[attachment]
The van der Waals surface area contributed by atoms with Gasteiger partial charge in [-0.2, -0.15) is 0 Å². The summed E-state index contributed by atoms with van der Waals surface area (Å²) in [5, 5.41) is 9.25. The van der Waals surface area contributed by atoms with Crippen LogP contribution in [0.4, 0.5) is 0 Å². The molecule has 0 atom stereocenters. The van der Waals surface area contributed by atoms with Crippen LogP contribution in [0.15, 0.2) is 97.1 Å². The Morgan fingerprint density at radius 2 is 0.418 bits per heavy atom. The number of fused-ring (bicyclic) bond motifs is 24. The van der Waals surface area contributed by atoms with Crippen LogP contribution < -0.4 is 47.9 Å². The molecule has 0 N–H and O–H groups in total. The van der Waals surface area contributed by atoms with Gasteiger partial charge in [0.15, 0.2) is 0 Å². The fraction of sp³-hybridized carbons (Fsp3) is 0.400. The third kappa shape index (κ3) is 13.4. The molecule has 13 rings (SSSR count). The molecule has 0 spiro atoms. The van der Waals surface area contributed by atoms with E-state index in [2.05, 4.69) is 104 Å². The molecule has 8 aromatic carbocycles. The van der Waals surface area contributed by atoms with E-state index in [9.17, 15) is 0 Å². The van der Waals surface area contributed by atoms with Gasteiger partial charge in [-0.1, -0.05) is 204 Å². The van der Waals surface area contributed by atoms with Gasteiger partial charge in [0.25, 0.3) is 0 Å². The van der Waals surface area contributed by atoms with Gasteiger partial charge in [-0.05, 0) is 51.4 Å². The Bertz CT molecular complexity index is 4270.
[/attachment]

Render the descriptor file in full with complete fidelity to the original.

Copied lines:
The van der Waals surface area contributed by atoms with Gasteiger partial charge in [-0.2, -0.15) is 0 Å². The summed E-state index contributed by atoms with van der Waals surface area (Å²) in [5, 5.41) is 9.25. The van der Waals surface area contributed by atoms with Crippen LogP contribution in [0.4, 0.5) is 0 Å². The molecule has 0 atom stereocenters. The van der Waals surface area contributed by atoms with Crippen LogP contribution in [0.15, 0.2) is 97.1 Å². The Morgan fingerprint density at radius 2 is 0.418 bits per heavy atom. The number of fused-ring (bicyclic) bond motifs is 24. The van der Waals surface area contributed by atoms with Crippen LogP contribution < -0.4 is 47.9 Å². The molecule has 0 N–H and O–H groups in total. The van der Waals surface area contributed by atoms with Gasteiger partial charge in [0.15, 0.2) is 0 Å². The fraction of sp³-hybridized carbons (Fsp3) is 0.400. The third kappa shape index (κ3) is 13.4. The molecule has 13 rings (SSSR count). The molecule has 0 spiro atoms. The van der Waals surface area contributed by atoms with E-state index in [2.05, 4.69) is 104 Å². The molecule has 8 aromatic carbocycles. The van der Waals surface area contributed by atoms with E-state index in [9.17, 15) is 0 Å². The van der Waals surface area contributed by atoms with Gasteiger partial charge in [-0.1, -0.05) is 204 Å². The van der Waals surface area contributed by atoms with Gasteiger partial charge in [0.25, 0.3) is 0 Å². The van der Waals surface area contributed by atoms with Gasteiger partial charge in [-0.05, 0) is 51.4 Å². The Bertz CT molecular complexity index is 4270.